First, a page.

Composers talk film scores
EmptyThe Day the Earth Stood Still
(Or, The Day I Understood for the First Time What a Film Score Was)
By Danny Elfman
The movie began and from the first moment I was hooked. That in itself was not that unusual, but I came to realize that it was the music that was doing it. And I suppose that I was suddenly aware of its power, and more importantly, that it did not just make itself -- as I had more or less assumed -- but was created by someone.
Of course that person was the incredible Bernard Herrmann. I became an instant fan. From that moment on, I knew that if I saw his name in the titles of a movie, there would be something special.
Why did it hit me that way? That's always a hard one to answer, but the gist of it is I had never heard anything quite like it before. The use of the brassy orchestra mixed with the organs and the theremin were, to my ears, extremely powerful, but at the same time thoughtful, inspiring and evocative. Then, later in the score, the use of the ostinato piano was so fresh sounding to me. I still think the movie is a classic for its day but the score really elevated it. It gave it an original stamp and sound that was uniquely its own.
And in many ways that led in a weird, twisted, winding way to me becoming a film composer. So clearly, for me, the road began at that moment -- right there.
Illustrations by Chris Morris
I first heard Toru Takemitsu's score to Hiroshi Teshigahara's film "Woman in the Dunes" when I was 18. It left a lasting impression. Takemitsu's mastery of the dramatic ideas inherent in the story, and how he interpreted them in composition, fascinated me. It sparked a lifelong interest in how composers from different countries expressed narrative ideas in film.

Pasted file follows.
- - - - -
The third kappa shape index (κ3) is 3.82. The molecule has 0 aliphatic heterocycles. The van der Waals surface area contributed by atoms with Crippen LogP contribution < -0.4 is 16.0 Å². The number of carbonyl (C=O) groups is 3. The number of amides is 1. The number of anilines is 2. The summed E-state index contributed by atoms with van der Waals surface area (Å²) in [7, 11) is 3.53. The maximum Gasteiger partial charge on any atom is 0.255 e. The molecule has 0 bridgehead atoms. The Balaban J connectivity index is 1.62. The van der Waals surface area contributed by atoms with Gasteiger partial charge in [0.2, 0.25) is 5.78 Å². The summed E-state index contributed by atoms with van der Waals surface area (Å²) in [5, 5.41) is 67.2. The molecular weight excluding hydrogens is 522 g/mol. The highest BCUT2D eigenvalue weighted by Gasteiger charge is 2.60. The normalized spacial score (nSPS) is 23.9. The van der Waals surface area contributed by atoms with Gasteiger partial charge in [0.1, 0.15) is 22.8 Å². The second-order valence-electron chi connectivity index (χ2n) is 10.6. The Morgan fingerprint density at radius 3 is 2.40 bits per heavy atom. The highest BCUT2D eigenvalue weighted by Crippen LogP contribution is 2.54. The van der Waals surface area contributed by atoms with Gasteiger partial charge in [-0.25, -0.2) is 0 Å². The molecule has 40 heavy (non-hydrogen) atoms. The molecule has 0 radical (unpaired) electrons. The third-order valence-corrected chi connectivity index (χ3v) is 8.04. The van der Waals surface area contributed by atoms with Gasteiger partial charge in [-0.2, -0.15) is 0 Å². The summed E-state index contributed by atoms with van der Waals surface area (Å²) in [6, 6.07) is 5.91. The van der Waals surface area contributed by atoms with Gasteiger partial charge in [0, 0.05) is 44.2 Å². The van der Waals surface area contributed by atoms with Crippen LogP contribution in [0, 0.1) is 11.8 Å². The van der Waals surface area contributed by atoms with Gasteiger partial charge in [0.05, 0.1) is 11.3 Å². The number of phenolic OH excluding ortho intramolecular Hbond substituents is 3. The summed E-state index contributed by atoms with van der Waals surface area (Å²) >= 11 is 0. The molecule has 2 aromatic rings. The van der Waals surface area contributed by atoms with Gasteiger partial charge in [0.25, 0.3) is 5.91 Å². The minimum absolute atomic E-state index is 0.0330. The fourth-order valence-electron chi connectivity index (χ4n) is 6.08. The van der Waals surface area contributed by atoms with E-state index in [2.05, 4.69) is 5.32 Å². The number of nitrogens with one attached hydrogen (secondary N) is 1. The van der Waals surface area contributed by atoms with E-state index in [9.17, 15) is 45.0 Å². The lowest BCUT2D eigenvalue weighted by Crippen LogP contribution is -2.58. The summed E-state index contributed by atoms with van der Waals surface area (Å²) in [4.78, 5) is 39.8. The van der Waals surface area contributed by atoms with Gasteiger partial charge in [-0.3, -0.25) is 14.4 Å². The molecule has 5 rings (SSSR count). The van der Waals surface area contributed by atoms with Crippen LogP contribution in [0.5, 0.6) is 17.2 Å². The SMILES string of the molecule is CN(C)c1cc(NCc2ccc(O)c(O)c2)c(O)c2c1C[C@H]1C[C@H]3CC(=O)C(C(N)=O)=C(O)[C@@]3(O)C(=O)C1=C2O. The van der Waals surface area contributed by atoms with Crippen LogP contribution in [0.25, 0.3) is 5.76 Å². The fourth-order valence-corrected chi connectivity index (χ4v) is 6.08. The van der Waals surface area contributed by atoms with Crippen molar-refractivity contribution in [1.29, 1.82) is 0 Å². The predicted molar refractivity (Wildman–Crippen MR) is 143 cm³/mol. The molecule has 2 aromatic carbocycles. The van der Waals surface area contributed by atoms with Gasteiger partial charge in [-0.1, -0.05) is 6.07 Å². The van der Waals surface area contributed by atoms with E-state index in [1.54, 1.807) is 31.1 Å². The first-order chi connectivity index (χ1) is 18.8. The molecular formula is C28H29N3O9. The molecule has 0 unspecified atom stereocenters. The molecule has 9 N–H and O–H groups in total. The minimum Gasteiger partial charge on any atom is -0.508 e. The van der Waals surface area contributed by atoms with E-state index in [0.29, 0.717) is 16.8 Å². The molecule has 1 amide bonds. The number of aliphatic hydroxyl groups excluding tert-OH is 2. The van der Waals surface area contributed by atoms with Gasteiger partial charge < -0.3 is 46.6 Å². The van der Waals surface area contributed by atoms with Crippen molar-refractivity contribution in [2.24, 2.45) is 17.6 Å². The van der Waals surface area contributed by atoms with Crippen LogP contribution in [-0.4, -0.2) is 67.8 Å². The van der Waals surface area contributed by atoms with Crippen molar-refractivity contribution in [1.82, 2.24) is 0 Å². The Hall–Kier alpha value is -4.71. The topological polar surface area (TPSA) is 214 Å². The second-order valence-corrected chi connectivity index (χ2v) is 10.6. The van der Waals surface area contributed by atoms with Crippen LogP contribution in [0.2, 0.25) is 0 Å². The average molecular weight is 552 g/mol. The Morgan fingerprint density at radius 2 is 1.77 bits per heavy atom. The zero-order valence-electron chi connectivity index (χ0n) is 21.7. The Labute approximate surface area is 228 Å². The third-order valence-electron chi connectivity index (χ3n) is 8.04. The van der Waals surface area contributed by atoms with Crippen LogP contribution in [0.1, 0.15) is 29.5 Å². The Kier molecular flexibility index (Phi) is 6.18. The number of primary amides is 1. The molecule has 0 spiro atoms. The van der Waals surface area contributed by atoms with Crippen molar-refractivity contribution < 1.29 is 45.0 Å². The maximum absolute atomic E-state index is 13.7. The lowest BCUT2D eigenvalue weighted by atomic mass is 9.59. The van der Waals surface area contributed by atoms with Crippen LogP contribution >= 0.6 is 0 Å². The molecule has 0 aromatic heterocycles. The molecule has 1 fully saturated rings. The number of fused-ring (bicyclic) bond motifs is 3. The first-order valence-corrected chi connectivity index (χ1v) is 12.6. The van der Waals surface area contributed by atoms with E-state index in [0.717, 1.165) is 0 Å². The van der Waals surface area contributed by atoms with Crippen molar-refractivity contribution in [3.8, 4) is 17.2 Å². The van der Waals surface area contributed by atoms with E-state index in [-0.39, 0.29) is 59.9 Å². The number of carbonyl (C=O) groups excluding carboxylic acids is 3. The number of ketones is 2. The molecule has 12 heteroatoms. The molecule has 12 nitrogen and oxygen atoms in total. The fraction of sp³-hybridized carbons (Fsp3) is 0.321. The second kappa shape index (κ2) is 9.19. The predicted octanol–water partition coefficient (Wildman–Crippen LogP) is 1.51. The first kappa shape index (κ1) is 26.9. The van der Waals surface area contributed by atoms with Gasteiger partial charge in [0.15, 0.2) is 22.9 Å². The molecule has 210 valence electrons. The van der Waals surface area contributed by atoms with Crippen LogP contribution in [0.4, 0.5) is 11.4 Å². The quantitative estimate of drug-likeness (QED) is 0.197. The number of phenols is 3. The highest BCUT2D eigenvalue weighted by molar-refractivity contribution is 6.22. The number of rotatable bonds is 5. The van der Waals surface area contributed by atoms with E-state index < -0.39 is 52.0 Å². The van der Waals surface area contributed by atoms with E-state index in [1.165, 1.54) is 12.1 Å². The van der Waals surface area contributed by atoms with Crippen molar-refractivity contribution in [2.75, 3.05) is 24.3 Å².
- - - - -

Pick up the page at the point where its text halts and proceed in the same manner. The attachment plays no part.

The score to "Woman in the Dunes" does not so much play to the subtext of the drama; rather, it challenges it. The bold gestures of orchestra and pure electronics inherent in the score are balanced by the precise use of silence.
What makes Duke's score such a classic is how the blues and swing were introduced to film with such grace and grandeur, filling the screen with the sounds of what was the cutting edge form of expression at the time.
Duke took the language of jazz and crafted musical passages that helped give the film flavor and character.
The piece "Flirtibird" features the great Johnny Hodges in a way that gave his style a chance to set the stage for what was to come in film for many years after.
Think about the number of scores that featured the bluesy, torched sax sound that was a big part of the film scoring world.
I can't help but think it was due, in part, to a combination of great writing by Duke and playing by Hodges and others that was heard on this score. Duke had the ability to take the language of jazz and shape, color and modify his themes in the way the greatest of American composers have done with classical music. "Anatomy of a Murder" is a classic because we can hear the breadth of this language and the vastness of it in ways never heard before.